Detox in Normandy
Rodin sculpture, capturing my frame of mind early in this latest journey
It was 4 a.m. and my head was resting on the table at an all-night restaurant in The Hague, my ears still ringing from the bar where we had just been dancing. I was so desperately tired that when one friend mentioned an after-hours party, I pleaded for mercy. "Please, please take me home and let me go to sleep. I need sleep. I have to sleep. I'm begging you." The three of us had been going for 14 hours at that point, and this was day four of too much fun and not enough sleep. My friends have family commitments, hold down day jobs! How do they do it? It was clear that I was outclassed. I was in over my head. I had stumbled onto the express party train, when I can only handle the local.
Just a few days later, the world was a different place as I took the regional train to a small Normandy town for two weeks of good, clean farm living. I signed up as a volunteer with WWOOF (World Wide Opportunities on Organic Farms) to help out at an organic garden specializing in herbs, salads, and edible flowers.
The field in the morning, still a little misty
The farm's owners, Mike and Renate (who are not French at all, but English and German, respectively), showed me to my room, tucked under the eaves of their lovely old stone farmhouse. I would be fed and sheltered in exchange for my labor in the fields and greenhouses. I would work hard. I would eat well, and sleep long. They would take care of me. Life would be simple, scheduled, healthy. I sat on the clean, spartan futon that first day, overwhelmed with gratitude, exhaustion, I don't know what all--and tears streamed down my face.
The Hewitt's restored farmhouse. It dates back to either the 18th or the 19th century.
From my journal, August 9:
"Worked in the garden from 8:00 until 1:00, and from about 2:30 until 4:00. My hands feel hot and sore, and my knees are a bit raw. Being out in the field is so soothing--I feel sheltered from the decadence of recent life by the quiet, the jewelled colors of the leaves, the sun and the breeze. The colors in the garden are so vivid that the scene reminds me of some kind of underwater picture, with limey greens and magentas, and inky dark purples.
Flowers: beautiful and tasty!
"I weeded. First, I cleared around a patch of red leaf lettuce. Then I weeded two really unusual crops: a land-based algae that looks like a thick, dark green, delicately ferny sea plant; and a succulent plant with a slightly furry surface, thick but not as thick as an ice plant, and bluish green in color. Its edges are slightly ruffled. Both of these are Asian greens, and Renate says they go well with fish." [Mike and Renate will be shaking their heads as they read this; I cannot remember these plant names. Hopeless.]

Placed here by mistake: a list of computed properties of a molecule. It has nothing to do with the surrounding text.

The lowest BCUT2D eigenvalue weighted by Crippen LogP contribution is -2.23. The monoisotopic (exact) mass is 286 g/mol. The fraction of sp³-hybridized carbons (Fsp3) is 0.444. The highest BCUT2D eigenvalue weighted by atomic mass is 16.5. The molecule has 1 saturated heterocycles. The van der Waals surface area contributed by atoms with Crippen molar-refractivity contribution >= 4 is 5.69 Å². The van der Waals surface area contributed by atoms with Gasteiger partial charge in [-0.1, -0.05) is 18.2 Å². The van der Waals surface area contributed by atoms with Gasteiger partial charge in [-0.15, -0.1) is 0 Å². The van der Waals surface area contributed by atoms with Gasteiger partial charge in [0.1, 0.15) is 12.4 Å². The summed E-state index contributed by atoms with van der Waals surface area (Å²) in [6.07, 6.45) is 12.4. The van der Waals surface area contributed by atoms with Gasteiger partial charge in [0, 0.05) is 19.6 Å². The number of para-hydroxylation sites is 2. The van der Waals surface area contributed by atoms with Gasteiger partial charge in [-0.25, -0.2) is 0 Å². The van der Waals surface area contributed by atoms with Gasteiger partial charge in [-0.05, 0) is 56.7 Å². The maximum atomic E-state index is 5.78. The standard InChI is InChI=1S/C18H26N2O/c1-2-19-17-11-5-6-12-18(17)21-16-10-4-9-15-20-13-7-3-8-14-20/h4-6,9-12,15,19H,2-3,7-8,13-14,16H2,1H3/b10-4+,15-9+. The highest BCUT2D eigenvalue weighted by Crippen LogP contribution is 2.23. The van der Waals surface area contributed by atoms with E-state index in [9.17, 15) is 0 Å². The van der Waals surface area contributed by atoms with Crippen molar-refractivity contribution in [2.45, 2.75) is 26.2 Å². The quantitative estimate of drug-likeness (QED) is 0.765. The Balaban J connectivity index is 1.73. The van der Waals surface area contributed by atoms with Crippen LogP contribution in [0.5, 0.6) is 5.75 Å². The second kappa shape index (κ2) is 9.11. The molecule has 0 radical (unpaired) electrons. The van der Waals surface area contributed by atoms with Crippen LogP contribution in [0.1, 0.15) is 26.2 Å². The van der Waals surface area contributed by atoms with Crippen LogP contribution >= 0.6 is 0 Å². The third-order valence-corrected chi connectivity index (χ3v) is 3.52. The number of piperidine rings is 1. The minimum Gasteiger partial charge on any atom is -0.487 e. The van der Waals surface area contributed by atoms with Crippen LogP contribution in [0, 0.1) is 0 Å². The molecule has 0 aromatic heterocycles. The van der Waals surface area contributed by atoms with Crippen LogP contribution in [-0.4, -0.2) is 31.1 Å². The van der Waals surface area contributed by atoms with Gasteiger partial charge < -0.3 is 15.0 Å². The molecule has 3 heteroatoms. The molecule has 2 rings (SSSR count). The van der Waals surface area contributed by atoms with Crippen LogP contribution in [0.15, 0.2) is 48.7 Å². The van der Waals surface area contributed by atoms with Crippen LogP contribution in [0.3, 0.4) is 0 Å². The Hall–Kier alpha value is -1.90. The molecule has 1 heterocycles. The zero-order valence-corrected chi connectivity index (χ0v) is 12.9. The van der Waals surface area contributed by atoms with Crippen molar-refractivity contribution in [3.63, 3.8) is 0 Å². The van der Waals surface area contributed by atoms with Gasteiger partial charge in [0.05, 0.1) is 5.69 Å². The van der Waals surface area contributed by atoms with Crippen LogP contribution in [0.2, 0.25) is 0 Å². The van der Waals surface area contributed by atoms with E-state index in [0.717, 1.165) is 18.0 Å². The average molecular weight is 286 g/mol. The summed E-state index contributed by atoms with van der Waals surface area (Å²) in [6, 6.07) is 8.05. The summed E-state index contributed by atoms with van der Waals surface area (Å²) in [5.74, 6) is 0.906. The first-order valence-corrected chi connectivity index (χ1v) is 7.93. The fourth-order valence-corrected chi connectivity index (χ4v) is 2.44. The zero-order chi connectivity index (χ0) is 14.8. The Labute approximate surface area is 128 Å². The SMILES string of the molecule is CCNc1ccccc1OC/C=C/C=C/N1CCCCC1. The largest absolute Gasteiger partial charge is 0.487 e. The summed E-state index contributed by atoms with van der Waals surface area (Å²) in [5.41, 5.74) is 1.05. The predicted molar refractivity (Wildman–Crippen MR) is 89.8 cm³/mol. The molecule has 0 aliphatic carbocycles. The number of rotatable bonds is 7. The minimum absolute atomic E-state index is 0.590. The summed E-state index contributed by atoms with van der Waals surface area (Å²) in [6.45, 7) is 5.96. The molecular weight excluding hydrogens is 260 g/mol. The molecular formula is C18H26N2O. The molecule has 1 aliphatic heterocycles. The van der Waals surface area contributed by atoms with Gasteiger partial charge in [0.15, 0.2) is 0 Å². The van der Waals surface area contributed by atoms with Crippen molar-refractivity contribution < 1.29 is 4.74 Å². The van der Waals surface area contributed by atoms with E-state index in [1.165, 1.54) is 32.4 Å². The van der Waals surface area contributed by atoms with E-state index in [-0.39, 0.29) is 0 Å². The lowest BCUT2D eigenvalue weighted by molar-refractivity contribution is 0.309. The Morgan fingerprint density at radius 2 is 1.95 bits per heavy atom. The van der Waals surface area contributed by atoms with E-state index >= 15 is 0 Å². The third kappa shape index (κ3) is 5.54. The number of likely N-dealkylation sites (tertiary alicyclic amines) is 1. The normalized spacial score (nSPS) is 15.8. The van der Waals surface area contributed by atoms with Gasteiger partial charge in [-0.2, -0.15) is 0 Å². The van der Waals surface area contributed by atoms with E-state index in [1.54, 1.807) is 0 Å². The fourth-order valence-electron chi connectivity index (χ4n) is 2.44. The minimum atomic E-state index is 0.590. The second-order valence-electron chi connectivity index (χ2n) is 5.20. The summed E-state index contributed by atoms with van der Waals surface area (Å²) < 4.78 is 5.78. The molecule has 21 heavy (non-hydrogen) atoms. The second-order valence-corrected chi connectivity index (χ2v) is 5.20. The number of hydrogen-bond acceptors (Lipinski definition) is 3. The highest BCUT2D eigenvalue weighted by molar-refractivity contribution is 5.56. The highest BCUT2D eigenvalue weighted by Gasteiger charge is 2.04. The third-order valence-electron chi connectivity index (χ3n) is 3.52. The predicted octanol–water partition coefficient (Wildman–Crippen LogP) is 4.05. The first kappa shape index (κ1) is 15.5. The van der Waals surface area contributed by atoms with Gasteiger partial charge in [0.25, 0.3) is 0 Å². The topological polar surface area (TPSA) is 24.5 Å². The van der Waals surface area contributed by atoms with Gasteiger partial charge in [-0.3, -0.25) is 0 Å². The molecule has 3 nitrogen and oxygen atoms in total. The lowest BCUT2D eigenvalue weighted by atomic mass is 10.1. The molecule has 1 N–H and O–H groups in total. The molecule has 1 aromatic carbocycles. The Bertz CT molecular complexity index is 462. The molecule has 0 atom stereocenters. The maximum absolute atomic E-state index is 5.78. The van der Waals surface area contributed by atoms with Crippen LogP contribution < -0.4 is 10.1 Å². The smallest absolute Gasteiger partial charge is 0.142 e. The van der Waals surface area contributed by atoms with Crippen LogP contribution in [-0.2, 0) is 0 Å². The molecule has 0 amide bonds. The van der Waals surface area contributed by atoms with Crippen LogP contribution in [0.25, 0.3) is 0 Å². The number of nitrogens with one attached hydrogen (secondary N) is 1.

The tunnel, where I did much of my work
"It rained today, and I worked in 'the tunnel,' a long greenhouse-like structure that's open on the sides, but roofed over with plastic sheeting. The tunnel shelters three long rows of crops from the elements--and it sheltered me from the rain today. The raindrops pattered on the roof. I did some weeding around the tomato plants, and I also completely cleared a bed almost the whole length of the tunnel. Then, even as it rained outside, I watered. Mike said today was the first real precipitation they have had all season. At 4:00 p.m., after a full day of rain, the soil was still dry less than two centimeters below the surface.
"We had a spinach, tomato, and chevre puff pastry pie for lunch. Late in the afternoon, the rain tapered off and the three of us drove to the home of some of their friends. There, Mike collected some manure from the paddock where they keep two donkeys--Raku and Hyssop--which he will use later in his own garden. Meanwhile, Renate and I picked black currants from half a dozen bushes taller than we were, heavy with ripe, black fruit. We filled two bowls with currants, and I'll use most of them to make a black currant tart.
"Today I learned that arugula is also called rocket, and that there is a perennial variety of it. Tiny, starlike yellow flowers float on long stems above the peppery, fingery leaves. Right now I am sitting in the living room, listening to the old clock tick. This end of the house is very quiet. I am feeling much more solid today. I am reminded of how much the passage of time affects my outlook. How I feel about life works just like the weather. You know the expression: if you don't like it, just wait. It will change!"